Wednesday 10 April 2024


Isabel Meadows (July 7, 1846 – 1939) was an Ohlone ethnologist and the last fluent speaker of the Rumsen Ohlone language. She also spoke Esselen. She worked closely with the anthropologists from the Smithsonian Institution for more than five years in order to document her culture and language. Her work is considered fundamental in the study of Ohlone languages.


Isabel as a young woman.

Isabel Meadows was born on July 7, 1846, in Carmel Valley, California. Her lineage included English, Esselen and Rumsen heritage. Her father, James Meadows, worked as a whaler. He later owned a James Meadows Tract in upper Carmel Valley in the vicinity of a cave in which an Esselen child was found buried in 1952. Isabel's great-grandmother Lupecina Francesa Unegte had been baptized at the Mission San Carlos Borromeo in 1792 when about 800 Native Americans lived there. William Brainard Post worked on Meadows Ranch and married Isabel's aunt Anselma in 1850.

She spoke of her childhood community as a disordered and traumatized one, featuring abuse, abandonment and addiction, the latter resulting from pain and ending in death, she said.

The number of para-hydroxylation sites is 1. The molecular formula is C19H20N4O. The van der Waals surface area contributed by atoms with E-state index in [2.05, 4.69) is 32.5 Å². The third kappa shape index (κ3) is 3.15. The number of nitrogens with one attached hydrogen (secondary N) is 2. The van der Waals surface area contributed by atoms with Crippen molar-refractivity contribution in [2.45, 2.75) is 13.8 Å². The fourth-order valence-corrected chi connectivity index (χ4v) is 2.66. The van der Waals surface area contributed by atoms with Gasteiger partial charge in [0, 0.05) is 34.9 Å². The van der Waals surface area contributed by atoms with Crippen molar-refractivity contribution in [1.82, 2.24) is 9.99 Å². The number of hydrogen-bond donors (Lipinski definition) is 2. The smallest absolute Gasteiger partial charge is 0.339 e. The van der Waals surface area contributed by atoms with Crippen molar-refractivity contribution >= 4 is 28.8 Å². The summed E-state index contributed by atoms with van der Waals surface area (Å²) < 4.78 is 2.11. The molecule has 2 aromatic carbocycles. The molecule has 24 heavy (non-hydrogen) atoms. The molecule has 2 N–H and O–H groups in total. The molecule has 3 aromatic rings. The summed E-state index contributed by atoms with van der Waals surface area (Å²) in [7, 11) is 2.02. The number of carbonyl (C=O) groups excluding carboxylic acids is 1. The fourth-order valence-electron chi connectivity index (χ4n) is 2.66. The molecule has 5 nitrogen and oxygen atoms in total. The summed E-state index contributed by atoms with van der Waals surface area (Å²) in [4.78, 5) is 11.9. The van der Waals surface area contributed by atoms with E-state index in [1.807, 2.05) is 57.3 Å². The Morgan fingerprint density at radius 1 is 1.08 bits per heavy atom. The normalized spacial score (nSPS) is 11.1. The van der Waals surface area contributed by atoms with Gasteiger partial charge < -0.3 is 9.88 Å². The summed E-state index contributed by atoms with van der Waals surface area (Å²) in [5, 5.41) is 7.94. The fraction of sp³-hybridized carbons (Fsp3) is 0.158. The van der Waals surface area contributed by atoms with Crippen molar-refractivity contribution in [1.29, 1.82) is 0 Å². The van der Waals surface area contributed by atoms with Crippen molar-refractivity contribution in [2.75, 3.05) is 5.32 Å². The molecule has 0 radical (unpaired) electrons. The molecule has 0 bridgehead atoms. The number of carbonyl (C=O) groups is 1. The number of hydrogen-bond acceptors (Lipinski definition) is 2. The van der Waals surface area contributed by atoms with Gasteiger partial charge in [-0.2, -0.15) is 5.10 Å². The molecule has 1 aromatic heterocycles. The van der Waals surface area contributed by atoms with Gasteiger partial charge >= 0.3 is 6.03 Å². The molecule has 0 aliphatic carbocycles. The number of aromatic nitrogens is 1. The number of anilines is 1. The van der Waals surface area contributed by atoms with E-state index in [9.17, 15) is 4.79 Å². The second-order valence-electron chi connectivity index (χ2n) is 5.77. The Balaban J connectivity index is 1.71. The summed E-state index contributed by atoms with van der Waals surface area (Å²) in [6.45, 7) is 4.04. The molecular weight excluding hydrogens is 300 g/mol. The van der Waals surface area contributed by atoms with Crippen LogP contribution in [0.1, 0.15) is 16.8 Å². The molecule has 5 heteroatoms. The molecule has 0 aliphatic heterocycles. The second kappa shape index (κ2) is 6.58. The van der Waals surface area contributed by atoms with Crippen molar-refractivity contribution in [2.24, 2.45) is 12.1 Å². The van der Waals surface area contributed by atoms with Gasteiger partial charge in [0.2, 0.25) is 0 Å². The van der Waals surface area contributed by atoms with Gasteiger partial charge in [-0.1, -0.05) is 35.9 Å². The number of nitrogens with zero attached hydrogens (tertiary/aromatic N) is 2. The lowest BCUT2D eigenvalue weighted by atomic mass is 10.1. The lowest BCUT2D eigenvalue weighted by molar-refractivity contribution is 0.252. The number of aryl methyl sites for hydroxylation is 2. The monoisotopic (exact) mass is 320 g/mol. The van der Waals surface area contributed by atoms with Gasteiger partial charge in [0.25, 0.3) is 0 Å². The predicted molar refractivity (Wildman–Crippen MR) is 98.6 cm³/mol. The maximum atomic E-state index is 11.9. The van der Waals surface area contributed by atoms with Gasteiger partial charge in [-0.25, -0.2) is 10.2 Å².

Due in part to her ancestry and childhood, she was competent to fluent in Rumsen, English and Spanish. Isabel is known as the last fluent speaker of the Rumsen Ohlone language which had been commonly spoken along the Central Coast of California prior to the arrival of the Spanish. Her body was returned to Carmel for a memorial service. She was survived by one brother, Thomas Meadows of Monterey, and his children.

Smithsonian collaboration

In her later years and until her death, Isabel worked closely with Smithsonian ethnologist J. P. Harrington and shared her knowledge of her tribe's culture and languages in the Monterey, Carmel, and Big Sur regions of California. Drawing upon her ancestry, she provided oral history on the likes of Spanish missions, ranchos, and the California Gold Rush. His primary correspondent, their work was extensive and comprehensive. He insisted upon her input and their affairs were amicable as she provided personal tales, per her desire, and the fundamentals Harrington sought. She credited the fatal effect alcoholism had on her community with the lack of preservation for the Rumsen Ohlone language.

Harrington's practice functioned as salvage ethnography; Isabel was "one of the last survivors who could retrace the sweeping and succeeding colonial forms of violence by the Spanish, Mexican and U.S. American imperial and settler colonial systems in California".

Deborah A. Miranda noted that much of Isabel's recollection functions as gossip, although expressing solidarity rather than judgement.[4] She spoke passionately in remembrance of a rape, information which was likely disseminated by gossip.


Meadows and Harrington worked together until the end of her life, on May 20, 1939, at age 94, in Washington D.C. In 1949, the Meadows Cave was discovered by a survey party under the direction of A.R. Piling, then assistant Archaeologist of the U.C. Archaeological Survey. The cave was renamed after Isabella Meadows, as the last known informant on the Esselen Native Americans.

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